From the Archives: Pavarotti at the Met
By Peter Clark
In the storied history of the Metropolitan Opera, Luciano Pavarotti holds a secure place as one of the company’s most celebrated tenors, following in the footsteps of such legendary artists as Enrico Caruso, Giovanni Martinelli, Beniamino Gigli, Jussi Björling, Richard Tucker, Carlo Bergonzi, and Franco Corelli—to name only a few who sang in similar repertory.
Considering the illustrious career Pavarotti would eventually enjoy at the Met, his debut in 1968 was remarkably inauspicious. Contracted for eight and a half weeks in the fall of 1968, he was to have sung eight performances split between La Bohème and La Sonnambula. Unfortunately, on arrival in New York he came down with the Hong Kong flu and his scheduled debut as Rodolfo on November 16 had to be put off until November 23. Supported by his childhood friend Mirella Freni as Mimì, and in spite of his ill health, Pavarotti attained a genuine success that day. New York Times critic Peter G. Davis gave a glowing report of his singing that would remain an apt appraisal for many years to come, “Mr. Pavarotti triumphed principally through the natural beauty of his voice—a bright, open instrument with a nice metallic ping up top that warms into an even, burnished luster in midrange. Any tenor who can toss off high C’s with such abandon, successfully negotiate delicate diminuendo effects and attack Puccinian phrases so fervently is going to win over any La Bohème audience, and Mr. Pavarotti had them eating out of his hand.”
But a complete triumph at the Met was not in the cards just yet. At his next Bohème performance on December 5, he canceled after Act II, then withdrew from all the Sonnambula dates due to illness. Pavarotti returned to the Met two seasons later for three roles, Edgardo in Lucia di Lammermoor, Alfredo in La Traviata, and more Rodolfos in La Bohème. These were interspersed in what was then the Met’s typical repertory system of constantly rotating casts so that he sang 11 performances with eight different leading ladies, most notably Renata Scotto as Lucia and Joan Sutherland as Violetta. This time his success was more marked. He received excellent notices for all three roles and garnered a glowing review for his Bohème from New York Times chief critic Harold Schonberg entitled “Pavarotti at the Met: A Golden-Age Voice.”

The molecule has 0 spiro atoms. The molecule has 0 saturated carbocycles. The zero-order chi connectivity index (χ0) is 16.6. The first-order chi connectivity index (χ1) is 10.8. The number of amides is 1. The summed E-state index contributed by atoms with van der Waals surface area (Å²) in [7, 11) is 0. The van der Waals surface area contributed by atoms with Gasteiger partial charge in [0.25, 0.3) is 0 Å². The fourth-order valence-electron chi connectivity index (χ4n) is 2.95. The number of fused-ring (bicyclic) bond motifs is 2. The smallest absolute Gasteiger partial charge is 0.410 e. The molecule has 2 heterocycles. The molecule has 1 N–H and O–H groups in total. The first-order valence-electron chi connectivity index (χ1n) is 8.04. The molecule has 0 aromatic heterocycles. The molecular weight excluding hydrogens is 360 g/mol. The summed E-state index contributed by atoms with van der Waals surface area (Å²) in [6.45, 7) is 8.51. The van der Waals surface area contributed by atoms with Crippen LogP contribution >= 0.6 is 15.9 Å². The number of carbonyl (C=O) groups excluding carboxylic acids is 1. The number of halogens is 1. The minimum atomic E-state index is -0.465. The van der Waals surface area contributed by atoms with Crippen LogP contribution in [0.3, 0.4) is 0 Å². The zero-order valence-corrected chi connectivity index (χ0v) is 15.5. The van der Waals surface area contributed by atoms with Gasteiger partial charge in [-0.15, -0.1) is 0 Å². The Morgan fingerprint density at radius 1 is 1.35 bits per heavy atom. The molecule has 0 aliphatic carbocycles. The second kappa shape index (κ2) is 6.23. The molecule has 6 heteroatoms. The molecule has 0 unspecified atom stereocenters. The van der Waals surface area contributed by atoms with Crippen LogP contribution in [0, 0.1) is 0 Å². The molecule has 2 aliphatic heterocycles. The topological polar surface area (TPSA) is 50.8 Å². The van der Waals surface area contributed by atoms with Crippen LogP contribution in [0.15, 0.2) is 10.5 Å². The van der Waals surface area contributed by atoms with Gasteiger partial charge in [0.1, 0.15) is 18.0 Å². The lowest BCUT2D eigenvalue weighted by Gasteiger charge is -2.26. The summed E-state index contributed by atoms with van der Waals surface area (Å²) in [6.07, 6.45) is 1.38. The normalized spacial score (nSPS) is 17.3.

It was in his third Met season that Luciano Pavarotti would skyrocket to stardom. The company imported Covent Garden’s production of Donizetti’s La Fille du Régiment in 1972 (pictured above) as a vehicle for Sutherland. The great Australian diva indeed enjoyed a huge triumph, but the surprise for the audience was the young Italian tenor by her side who shared an equal part in the phenomenal success. The extraordinary quality of Pavarotti’s timbre and his easy top notes had already been noted by critics, but many in the audience had not heard his earlier performances and were discovering this amazing voice that could be by turns sweet, limpid, potent, and brilliant. The aria “Pour mon âme,” with its nine high C’s tossed off with abandon by the tenor, sent the house into delirium. Pavarotti’s stage deportment, which had heretofore been seen as “self-conscious” and “stiff,” was suddenly liberated by his comedic instincts and the spoof-like production of Donizetti’s opera. As a rather large, naïve young peasant and a rather large diva dressed in feminine military attire but who was clearly no young girl, Pavarotti and Sutherland romped about the stage unselfconsciously and soaked up the audience’s amused adulation. “Two virtuosos, two gorgeously matched voices, making music together rather than trying to outdo each other,” read Schonberg’s New York Times review. Of Pavarotti, he wrote “today he is the reigning tenor in the lyric side of the Italian repertory,” and compared him to Beniamino Gigli, the legendary tenor Luciano had idolized in his youth.
From this point on, Pavarotti was an opera star of the first magnitude. He appeared in every Met season for the next 29 years, although in several of those it was only for a special gala or concert. As the major tenor stars of the previous generation began to retire, Met management became more and more determined to grab as much of Pavarotti’s time as he could make available. He sang more often at the Met than at any other opera house in the world, some 378 times in all and including 20 roles. New productions with him as the lead tenor were mounted on a regular basis: I Puritani (1975–76), La Bohème (1976–77), La Favorita (1977–78), Un Ballo in Maschera (1979–80 and 1990–91 [pictured below with Aprile Millo]) , Idomeneo (1982–83), Ernani (1983–84), Il Trovatore (1987–88), Rigoletto (1989–90), L’Elisir d’Amore (1991–92), I Lombardi (1993–94), and Andrea Chénier (1995–96).